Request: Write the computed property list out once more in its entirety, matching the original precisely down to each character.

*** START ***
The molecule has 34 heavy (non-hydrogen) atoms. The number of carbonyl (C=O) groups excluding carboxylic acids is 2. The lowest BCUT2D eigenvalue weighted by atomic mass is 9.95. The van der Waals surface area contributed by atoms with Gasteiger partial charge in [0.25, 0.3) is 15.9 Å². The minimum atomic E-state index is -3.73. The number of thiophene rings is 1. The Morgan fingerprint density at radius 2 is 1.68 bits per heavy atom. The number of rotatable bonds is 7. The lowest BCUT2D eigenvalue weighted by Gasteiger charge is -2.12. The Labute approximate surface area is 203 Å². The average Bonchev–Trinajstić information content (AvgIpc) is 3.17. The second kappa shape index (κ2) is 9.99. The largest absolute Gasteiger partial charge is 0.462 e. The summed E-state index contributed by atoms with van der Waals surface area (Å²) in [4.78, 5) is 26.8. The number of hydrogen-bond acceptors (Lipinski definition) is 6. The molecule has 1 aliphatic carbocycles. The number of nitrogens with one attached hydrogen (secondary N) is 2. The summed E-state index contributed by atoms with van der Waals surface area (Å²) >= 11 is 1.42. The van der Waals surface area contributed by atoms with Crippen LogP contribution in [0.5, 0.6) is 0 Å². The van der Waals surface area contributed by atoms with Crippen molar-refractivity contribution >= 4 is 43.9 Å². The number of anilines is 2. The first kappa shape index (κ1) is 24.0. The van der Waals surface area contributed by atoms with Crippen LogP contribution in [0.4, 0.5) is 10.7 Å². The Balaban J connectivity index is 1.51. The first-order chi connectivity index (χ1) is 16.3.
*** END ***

The molecule has 34 heavy (non-hydrogen) atoms. The number of carbonyl (C=O) groups excluding carboxylic acids is 2. The lowest BCUT2D eigenvalue weighted by atomic mass is 9.95. The van der Waals surface area contributed by atoms with Gasteiger partial charge in [0.25, 0.3) is 15.9 Å². The minimum atomic E-state index is -3.73. The number of thiophene rings is 1. The Morgan fingerprint density at radius 2 is 1.68 bits per heavy atom. The number of rotatable bonds is 7. The lowest BCUT2D eigenvalue weighted by Gasteiger charge is -2.12. The Labute approximate surface area is 203 Å². The average Bonchev–Trinajstić information content (AvgIpc) is 3.17. The second kappa shape index (κ2) is 9.99. The largest absolute Gasteiger partial charge is 0.462 e. The summed E-state index contributed by atoms with van der Waals surface area (Å²) in [4.78, 5) is 26.8. The number of hydrogen-bond acceptors (Lipinski definition) is 6. The molecule has 1 aliphatic carbocycles. The number of nitrogens with one attached hydrogen (secondary N) is 2. The summed E-state index contributed by atoms with van der Waals surface area (Å²) >= 11 is 1.42. The van der Waals surface area contributed by atoms with Crippen LogP contribution in [0.5, 0.6) is 0 Å². The van der Waals surface area contributed by atoms with Crippen molar-refractivity contribution >= 4 is 43.9 Å². The number of anilines is 2. The first kappa shape index (κ1) is 24.0. The van der Waals surface area contributed by atoms with Crippen LogP contribution in [0.4, 0.5) is 10.7 Å². The Balaban J connectivity index is 1.51. The first-order chi connectivity index (χ1) is 16.3.